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White House Silence Seems To Confirm $4 Billion 'Computer Science For All' K-12 Initiative Is No More 280

theodp writes: "2016 as a year of action builds on a decade of national, state, and grassroots activity to revitalize K-12 computer science education," reads the upbeat White House blog post kicking off Computer Science Education Week. But conspicuous by its absence in the accompanying fact sheet for A Year of Action Supporting Computer Science for All is any mention of the status of President Obama's proposed $4 billion Computer Science For All initiative, which enjoyed support from the likes of Microsoft, Facebook, and Google. On Friday, tech-backed Code.org posted An Update on Computer Science Education and Federal Funding, which explained that Congress's passage of a 'continuing resolution' extending the current budget into 2017 spelled curtains for federal funding for the program in 2016 and beyond. "We don't have any direct feedback yet about the next administration's support for K-12 CS," wrote CEO Hadi Partovi and Govt. Affairs VP Cameron Wilson, "other than a promise to expand 'vocational and technical education' as part of Trump's 100-day plan which was published in late October. I am hopeful that this language may translate into support for funding K-12 computer science at a federal level. However, we should assume that it will not."
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White House Silence Seems To Confirm $4 Billion 'Computer Science For All' K-12 Initiative Is No More

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  • by DrXym ( 126579 ) on Tuesday December 06, 2016 @05:24AM (#53431119)
    All schools will receive a $50 discount for entry to the Ark Encounter.
    • K-12 Student loans with the same rules as college ones!

  • Good start (Score:5, Insightful)

    by Anonymous Coward on Tuesday December 06, 2016 @05:33AM (#53431147)

    Now, we need a push so that kids the math, writing and science skills they'll need because the schools are failing horribly at those - especially science. What good is them learning to code when they still come out of school thinking Evolution is "just a theory" and not a fact?

    Or coming out of school without the basic math skills to succeed in a STEM field.

    And this focus on STEM is horribly musguided. Everything builds on one another. Music and art education is just as important and helps with other subjects. Why while everyone in my data structures class were struggling, I learned it instantaneously by making analogies to music.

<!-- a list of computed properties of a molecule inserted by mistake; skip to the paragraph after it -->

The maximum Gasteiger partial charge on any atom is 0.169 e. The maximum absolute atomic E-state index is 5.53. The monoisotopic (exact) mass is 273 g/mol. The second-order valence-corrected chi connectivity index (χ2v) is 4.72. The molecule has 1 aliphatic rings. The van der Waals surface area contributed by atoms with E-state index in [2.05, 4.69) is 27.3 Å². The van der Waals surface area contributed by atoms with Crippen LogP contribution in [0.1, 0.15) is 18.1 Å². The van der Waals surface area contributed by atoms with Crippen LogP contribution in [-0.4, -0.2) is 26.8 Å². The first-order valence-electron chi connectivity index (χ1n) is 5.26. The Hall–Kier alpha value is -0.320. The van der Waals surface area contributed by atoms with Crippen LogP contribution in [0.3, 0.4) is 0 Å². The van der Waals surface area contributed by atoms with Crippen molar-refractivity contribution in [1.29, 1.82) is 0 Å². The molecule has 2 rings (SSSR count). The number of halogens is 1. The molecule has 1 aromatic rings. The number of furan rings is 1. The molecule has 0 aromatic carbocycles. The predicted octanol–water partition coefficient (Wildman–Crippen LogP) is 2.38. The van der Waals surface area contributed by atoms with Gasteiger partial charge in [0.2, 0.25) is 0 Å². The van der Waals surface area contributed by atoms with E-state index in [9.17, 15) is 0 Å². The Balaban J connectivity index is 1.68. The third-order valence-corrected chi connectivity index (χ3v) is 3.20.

And also keep in mind that compared to the general population, more Noble winners play instruments. Interesting correlation between musicality and scientific creativity.

    But code.org is about creating a pool of low cost labor and not our economic future.

    And soon, computers won't need to be programmed, they'll be trained.

    • Re:Good start (Score:4, Interesting)

      by Austerity Empowers ( 669817 ) on Tuesday December 06, 2016 @07:54AM (#53431653)

      Now, we need a push so that kids the math, writing and science skills they'll need because the schools are failing horribly at those - especially science. What good is them learning to code when they still come out of school thinking Evolution is "just a theory" and not a fact?

      In very few fields, even science and technology, is an accurate understanding of evolution even remotely helpful. If you wish to believe that a magic sky man crafted you from earth, for the most part, it won't get in your way (provided you keep this view to yourself, your peers will certainly ostracize you for it).

      Or coming out of school without the basic math skills to succeed in a STEM field.

      Or the majority of fields that one can get a job in these days, or even the ability to comprehend and call bullshit on leadership which wants to lie to you for profit. Math is the gateway to reason and objectivity the same way that reading is the gateway to learning.

      And this focus on STEM is horribly musguided. Everything builds on one another. Music and art education is just as important and helps with other subjects. Why while everyone in my data structures class were struggling, I learned it instantaneously by making analogies to music.

      Bad anecdote is bad. Many of us comprehend these subjects without struggle or making potentially dangerous analogies. Honestly data structures is the easiest part of computer science, if you're struggling there it's going to get much, much worse.

      And also keep in mind that compared to the general population, more Noble winners play instruments. Interesting correlation between musicality and scientific creativity.